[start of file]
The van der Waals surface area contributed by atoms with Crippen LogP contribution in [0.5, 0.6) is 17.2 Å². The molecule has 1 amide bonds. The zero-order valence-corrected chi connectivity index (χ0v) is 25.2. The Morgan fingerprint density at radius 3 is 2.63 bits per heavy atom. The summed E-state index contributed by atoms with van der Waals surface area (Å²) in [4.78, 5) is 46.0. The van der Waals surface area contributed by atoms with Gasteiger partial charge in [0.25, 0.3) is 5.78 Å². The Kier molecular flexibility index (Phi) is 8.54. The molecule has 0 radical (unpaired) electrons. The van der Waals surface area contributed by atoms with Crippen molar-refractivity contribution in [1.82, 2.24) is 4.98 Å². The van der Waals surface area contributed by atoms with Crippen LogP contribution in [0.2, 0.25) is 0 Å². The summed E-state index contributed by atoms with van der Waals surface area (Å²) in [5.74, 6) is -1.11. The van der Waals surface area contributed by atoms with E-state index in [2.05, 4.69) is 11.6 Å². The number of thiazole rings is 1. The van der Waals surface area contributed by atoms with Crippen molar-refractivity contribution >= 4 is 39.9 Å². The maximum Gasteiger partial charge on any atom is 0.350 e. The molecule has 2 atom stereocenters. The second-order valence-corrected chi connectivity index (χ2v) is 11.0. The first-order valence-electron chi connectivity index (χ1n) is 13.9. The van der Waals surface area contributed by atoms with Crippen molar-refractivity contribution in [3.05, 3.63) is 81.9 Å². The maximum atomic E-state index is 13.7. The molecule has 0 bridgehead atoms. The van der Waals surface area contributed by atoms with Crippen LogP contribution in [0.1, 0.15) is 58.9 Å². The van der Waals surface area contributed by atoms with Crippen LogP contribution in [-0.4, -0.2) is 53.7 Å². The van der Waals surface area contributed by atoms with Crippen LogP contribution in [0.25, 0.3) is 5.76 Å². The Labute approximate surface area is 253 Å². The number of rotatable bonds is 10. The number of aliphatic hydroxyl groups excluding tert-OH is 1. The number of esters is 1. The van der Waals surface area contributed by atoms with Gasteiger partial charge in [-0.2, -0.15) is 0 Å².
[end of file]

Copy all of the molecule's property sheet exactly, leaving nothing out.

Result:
The van der Waals surface area contributed by atoms with Crippen LogP contribution in [0.5, 0.6) is 17.2 Å². The molecule has 1 amide bonds. The zero-order valence-corrected chi connectivity index (χ0v) is 25.2. The Morgan fingerprint density at radius 3 is 2.63 bits per heavy atom. The summed E-state index contributed by atoms with van der Waals surface area (Å²) in [4.78, 5) is 46.0. The van der Waals surface area contributed by atoms with Gasteiger partial charge in [0.25, 0.3) is 5.78 Å². The Kier molecular flexibility index (Phi) is 8.54. The molecule has 0 radical (unpaired) electrons. The van der Waals surface area contributed by atoms with Crippen molar-refractivity contribution in [1.82, 2.24) is 4.98 Å². The van der Waals surface area contributed by atoms with Crippen LogP contribution in [0.2, 0.25) is 0 Å². The summed E-state index contributed by atoms with van der Waals surface area (Å²) in [5.74, 6) is -1.11. The van der Waals surface area contributed by atoms with E-state index in [2.05, 4.69) is 11.6 Å². The number of thiazole rings is 1. The van der Waals surface area contributed by atoms with Crippen molar-refractivity contribution >= 4 is 39.9 Å². The maximum Gasteiger partial charge on any atom is 0.350 e. The molecule has 2 atom stereocenters. The second-order valence-corrected chi connectivity index (χ2v) is 11.0. The first-order valence-electron chi connectivity index (χ1n) is 13.9. The van der Waals surface area contributed by atoms with Crippen molar-refractivity contribution in [3.05, 3.63) is 81.9 Å². The maximum atomic E-state index is 13.7. The molecule has 0 bridgehead atoms. The van der Waals surface area contributed by atoms with Crippen LogP contribution in [0.1, 0.15) is 58.9 Å². The van der Waals surface area contributed by atoms with Crippen LogP contribution in [-0.4, -0.2) is 53.7 Å². The van der Waals surface area contributed by atoms with Crippen LogP contribution in [0.25, 0.3) is 5.76 Å². The Labute approximate surface area is 253 Å². The number of rotatable bonds is 10. The number of aliphatic hydroxyl groups excluding tert-OH is 1. The number of esters is 1. The van der Waals surface area contributed by atoms with Gasteiger partial charge in [-0.2, -0.15) is 0 Å².